International Journal of Science, Technology and Society
Volume 3, Issue 2-1, April 2015, Pages: 122-131

Introducing Banu Sahra Bridge, a First and Valuable Pace to Restore It

Maral Fayazi1, *, Dariush Heydari Bani1, 2, Hamed Iman Talab1, 3

1Conservation Faculty of Arts and Architecture, Azad University - Yazd Branch, Yazd, Iran

2Conservation Faculty, Isfahan University of Art and Architecture, Isfahan, Iran

3Faculty of Architecture, Azad University Qeshm Branch, Qeshm, Iran

Email address:

(M. Fayazi)
(D. H. Bani)
(H. I. Talab)

To cite this article:

Maral Fayazi, Dariush Heydari Bani, Hamed Iman Talab. Introducing Banu Sahra Bridge, a First and Valuable Pace to Restore It. International Journal of Science, Technology and Society. Special Issue: Research and Practice in Architecture and Urban Studies in Developing Countries. Vol. 3, No. 2-1, 2015, pp. 122-131. doi: 10.11648/j.ijsts.s.2015030201.34

Abstract: Located in Chendar District, Savojbolagh county of Alborz Province in Iran, Banu Sahra bridge (Longitude: 50º,49',17"- Latitude: 35º,56',43"- Altitude, 1430m from the sea level) is built on Kordan River near Banu Sahra Village. There are three historical bridges in Savojbolagh. Banu Sahra Bridge is the only bridge in this county which has two main spans and one minor span (which is remained). This construction which is built in the East-west direction is 5.5 m wide and its current height is 6.60 meters. Due to complete destruction of the bridge deck and its current status, probable length of this historical construction might be 33 meters. Main part of the bridge is constructed by bricks, rubbles, and cobblestones as well as breakwater (north south direction). Brick structure in addition to combination of cobblestone and rubble in foundation along with the break water (northern-southern) which have curves in both sides consist the main groundwork of the bridge. The type of the arch which is used in this construction is blunt Pang-O-Haft and load bearer. According to studies conducted in the last year, in order to become familiar with the structure and architecture of this historical monument, this article is part of the analysis and conclusions in this regard which will be presented. However, most of the provided information is based on the documentations of the bridge's recent year conditions.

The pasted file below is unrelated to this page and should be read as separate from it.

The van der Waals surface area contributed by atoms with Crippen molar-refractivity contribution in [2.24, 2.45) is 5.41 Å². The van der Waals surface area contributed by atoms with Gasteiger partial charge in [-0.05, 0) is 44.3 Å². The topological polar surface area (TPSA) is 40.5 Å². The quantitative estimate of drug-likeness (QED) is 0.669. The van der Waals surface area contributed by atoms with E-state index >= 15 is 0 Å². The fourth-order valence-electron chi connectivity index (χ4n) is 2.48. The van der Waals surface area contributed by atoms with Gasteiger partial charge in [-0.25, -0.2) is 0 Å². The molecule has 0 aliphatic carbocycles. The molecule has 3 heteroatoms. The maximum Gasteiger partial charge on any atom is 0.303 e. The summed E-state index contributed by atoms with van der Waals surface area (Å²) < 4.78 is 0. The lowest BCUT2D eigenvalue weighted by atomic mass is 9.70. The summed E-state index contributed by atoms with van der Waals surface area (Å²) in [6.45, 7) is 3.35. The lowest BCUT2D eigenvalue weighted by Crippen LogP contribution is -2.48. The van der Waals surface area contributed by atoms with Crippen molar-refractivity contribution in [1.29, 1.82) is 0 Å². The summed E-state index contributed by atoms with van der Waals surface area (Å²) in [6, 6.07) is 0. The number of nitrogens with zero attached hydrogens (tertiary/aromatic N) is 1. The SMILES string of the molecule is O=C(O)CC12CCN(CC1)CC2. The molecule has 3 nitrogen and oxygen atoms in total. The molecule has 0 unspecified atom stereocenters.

Keywords: Savojbolagh, Bridge, Banu Sahra Village, Restoration Plan, Recovery Plan

1. Introduction

Iran is not a rainy land and there are a few watery deep rivers in it. Despite this, bridges have always been vital for the country due to vastness of previous empires in Iran and their need for transportation and communication ways over the rivers and watercourses. It probably can be said that the technical problems of building bridges are much more complicated than any other traditional construction, because in addition to its resistance against climatic factors such as sunlight, wind, rainfall, frost, and temperature fluctuation, it should also withstand the erosion resulted by continuous water flow, intermittent clamorous floods and trundling stones of the river. Hence, in order to build this structure, resistant materials as well as mortar of lime and Sarouj (Mortar Concrete) "Resistant to water and moisture" are used. Furthermore, due to the importance of resistance of the soil under the bridge, constructing it on a rocky substrate so that it can benefit a solid and lasting foundation was always preferred. Therefore, intensity and state of water stream are decisive factors in determining the location of the bridge. In other word, points with low velocity and intensity were considered as the best places.

2. Background and Place of Construction